I realized from my previous post that I didn’t extend it thoroughly. So I’m going to answer these questions myself.
So when does seniority matter?
Seniority matters when it comes to dojo/school etiquette. When it comes to maintaining a sense of structure in a class setting that’s when seniority matters. This is usually put in how one addresses one’s seniors and juniors. With seniority there are titles for the teachers, seniors, and juniors with the appropriate gestures. For example at my Aikido dojo there’s the Sensei at the top who is addressed as simply “Sensei” – we do not address him by his name at all during class. Most of the members of the dojo do slight bow when addressing him. From there it becomes quasi-informal; the yudansha are simply addressed by their first name and we (the non-black belts) are not required to bow. The same is for all of the belts under black: pretty informal. At the end of each class all of the students (regardless of belt) all bow to each other thanking each other for the training.
The system of seniority gives as sense of community; a cohesiveness of “the group”. At the moment I’m trying to remember a reading that I did a few years regarding how humans are naturally a tribal species and how within each “tribe” there is a system of how each member is treat each other. I can’t remember it but if I find it I’d make a note to make a post about it. Back to the topic all of these levels of seniority give the tribe – in this case my dojo – a sense of formality and structure whose bigger goal is to as I mentioned earlier is to form a community. This is when seniority matters.
What does *true* seniority mean?
I hate it to say this because some of me is in “1st Kyu” mode. But honestly I believe that true seniority rests on several things: Skill, Actualization of Self, and Maturity of Self. Now let’s break it down: Skill is pretty obvious, skill = you are considered in the top bracket in your school and/or area. Your teacher believes in your skill and has asked you to demonstrate your skills along with them in demonstrations in front of the class and in public events, etc. The first one is pretty obvious.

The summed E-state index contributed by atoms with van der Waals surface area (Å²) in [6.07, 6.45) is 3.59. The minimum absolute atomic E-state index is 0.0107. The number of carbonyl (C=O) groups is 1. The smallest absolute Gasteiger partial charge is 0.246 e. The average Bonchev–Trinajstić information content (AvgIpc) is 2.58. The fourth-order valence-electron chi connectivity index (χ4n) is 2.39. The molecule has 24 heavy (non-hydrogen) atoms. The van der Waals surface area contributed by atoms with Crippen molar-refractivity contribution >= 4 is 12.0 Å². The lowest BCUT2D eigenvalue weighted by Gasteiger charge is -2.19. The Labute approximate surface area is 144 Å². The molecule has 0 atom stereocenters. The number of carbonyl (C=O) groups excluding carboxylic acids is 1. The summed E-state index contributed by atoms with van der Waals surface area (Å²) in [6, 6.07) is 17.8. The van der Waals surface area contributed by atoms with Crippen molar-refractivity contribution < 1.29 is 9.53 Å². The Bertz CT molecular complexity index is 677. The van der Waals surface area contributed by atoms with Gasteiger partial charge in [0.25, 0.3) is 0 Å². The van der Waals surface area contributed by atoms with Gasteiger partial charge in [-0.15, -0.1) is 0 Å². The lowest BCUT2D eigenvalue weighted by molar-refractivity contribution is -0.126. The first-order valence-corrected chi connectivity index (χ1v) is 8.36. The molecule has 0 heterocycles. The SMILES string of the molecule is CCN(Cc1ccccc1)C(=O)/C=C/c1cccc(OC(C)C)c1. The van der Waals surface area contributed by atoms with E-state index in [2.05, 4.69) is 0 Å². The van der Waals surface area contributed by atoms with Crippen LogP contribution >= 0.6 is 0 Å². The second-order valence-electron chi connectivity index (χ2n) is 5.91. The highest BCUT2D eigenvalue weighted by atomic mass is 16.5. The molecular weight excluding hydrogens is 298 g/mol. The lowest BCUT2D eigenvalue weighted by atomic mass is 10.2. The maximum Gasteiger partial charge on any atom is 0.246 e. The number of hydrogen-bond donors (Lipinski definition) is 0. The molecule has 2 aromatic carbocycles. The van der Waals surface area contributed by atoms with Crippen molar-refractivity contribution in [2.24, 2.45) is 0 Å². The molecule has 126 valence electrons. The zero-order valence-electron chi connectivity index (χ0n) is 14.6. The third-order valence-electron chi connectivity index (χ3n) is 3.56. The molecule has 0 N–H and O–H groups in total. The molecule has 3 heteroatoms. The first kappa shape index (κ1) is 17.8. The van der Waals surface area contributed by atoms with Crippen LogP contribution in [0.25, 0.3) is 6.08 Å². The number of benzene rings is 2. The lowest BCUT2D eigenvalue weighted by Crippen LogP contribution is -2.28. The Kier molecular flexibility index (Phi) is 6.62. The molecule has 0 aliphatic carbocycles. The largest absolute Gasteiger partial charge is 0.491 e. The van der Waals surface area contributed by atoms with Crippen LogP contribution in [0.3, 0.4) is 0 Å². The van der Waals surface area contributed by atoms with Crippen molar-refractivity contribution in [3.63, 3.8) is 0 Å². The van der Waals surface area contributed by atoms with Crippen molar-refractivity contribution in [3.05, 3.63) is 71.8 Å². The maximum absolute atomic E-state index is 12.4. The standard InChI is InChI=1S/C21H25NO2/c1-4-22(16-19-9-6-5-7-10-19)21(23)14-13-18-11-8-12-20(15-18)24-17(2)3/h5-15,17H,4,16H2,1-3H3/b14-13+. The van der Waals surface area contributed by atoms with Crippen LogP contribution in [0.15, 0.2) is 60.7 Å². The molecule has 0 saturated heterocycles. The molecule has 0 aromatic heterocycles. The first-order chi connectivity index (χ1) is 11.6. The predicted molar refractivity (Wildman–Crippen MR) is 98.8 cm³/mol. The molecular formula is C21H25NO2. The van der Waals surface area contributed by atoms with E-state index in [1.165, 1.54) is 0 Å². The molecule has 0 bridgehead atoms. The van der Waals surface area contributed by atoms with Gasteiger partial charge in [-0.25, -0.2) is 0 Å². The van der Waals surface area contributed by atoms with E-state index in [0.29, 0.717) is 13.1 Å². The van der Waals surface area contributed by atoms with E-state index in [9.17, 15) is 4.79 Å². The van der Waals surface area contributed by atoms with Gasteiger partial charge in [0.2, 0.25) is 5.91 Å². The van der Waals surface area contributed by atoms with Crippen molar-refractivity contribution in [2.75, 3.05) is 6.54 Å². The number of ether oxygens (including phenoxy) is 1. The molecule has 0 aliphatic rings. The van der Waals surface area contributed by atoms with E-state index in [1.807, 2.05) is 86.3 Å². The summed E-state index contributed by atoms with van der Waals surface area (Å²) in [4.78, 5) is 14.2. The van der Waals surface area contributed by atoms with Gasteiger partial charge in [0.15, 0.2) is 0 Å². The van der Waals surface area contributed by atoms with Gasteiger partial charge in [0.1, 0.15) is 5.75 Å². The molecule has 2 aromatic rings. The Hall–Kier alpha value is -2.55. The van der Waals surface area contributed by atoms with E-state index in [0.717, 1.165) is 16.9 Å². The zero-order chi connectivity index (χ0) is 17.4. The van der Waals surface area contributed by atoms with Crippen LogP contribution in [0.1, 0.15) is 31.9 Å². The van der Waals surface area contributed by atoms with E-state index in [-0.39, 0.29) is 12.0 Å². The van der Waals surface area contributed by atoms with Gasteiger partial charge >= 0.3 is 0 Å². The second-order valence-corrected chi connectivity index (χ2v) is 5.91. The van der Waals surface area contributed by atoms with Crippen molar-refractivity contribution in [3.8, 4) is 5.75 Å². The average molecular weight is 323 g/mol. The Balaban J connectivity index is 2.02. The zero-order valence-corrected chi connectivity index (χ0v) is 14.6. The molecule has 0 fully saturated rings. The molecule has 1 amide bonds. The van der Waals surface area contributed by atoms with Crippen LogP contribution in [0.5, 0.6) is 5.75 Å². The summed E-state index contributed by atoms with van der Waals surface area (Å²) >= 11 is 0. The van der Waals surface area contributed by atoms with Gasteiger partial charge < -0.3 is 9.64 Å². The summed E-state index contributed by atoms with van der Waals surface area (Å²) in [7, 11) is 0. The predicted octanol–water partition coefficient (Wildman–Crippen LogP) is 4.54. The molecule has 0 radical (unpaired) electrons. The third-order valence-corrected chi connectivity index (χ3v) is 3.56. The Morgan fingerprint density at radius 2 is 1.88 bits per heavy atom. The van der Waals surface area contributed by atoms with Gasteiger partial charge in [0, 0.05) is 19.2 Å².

Now what I mean by actualization of self is that every single one of us has “aspects” of ourselves that have yet to brought out and polished. Take myself for example: When I first trained at this school in 2008 I was very unaware of many of my bad habits such as daydreaming in the middle of public. I also had tendencies to become “tunneled visioned” – not taking into account things that are happening in the sidelines of my point of view – spatially, psychologically, presence wise, etc . This included anything from considering other people’s point of view to being an active listener. Not to mention that I had a horrible habit of being silent when I should have been more proactive given the circumstances.
Not to say any of these are completely gone (I wish), however – my journey of self actualization has brought forth many positive aspects of myself that either negated or are slowly replacing these habits of mine. In turn, I have actualize things that have only begun to show themselves more under the appropriate circumstances – writing for example!
Last but not least the maturity of self is like the previous; something that is not easily quantifiable. Nonetheless it is an integral part – if not the most important of being a “senior” in a martial arts school (as well as in life, but that’s a different post). Right up there with actualization of self.
People in a school come for many different reasons – to get away from family, start a new routine, rediscover themselves, etc. Each one I have seen come through the doors of the dojo with some part of themselves wanting to be better, needing to be better (I turned out to be one of them). Keeping my own journey in mind, I have observed that some do allow some aspect of themselves to grow while others don’t. It could just be a priorities thing – there are just somethings that are easily expressed on the mat compared to others.
This aspects of people, expressed through physical motions are then polished through trial and error, teacher correction, interaction with fellow students, mistakes done with members of the dojo senior and junior to them, glaring mistakes, etc. I guess in the end, there is really not definable level of maturity. Only an ongoing process – especially with the maturity of self.
I seriously just though of the last line right now. Anyway, I hope you guys enjoy my own explains of my own questions. Till next time!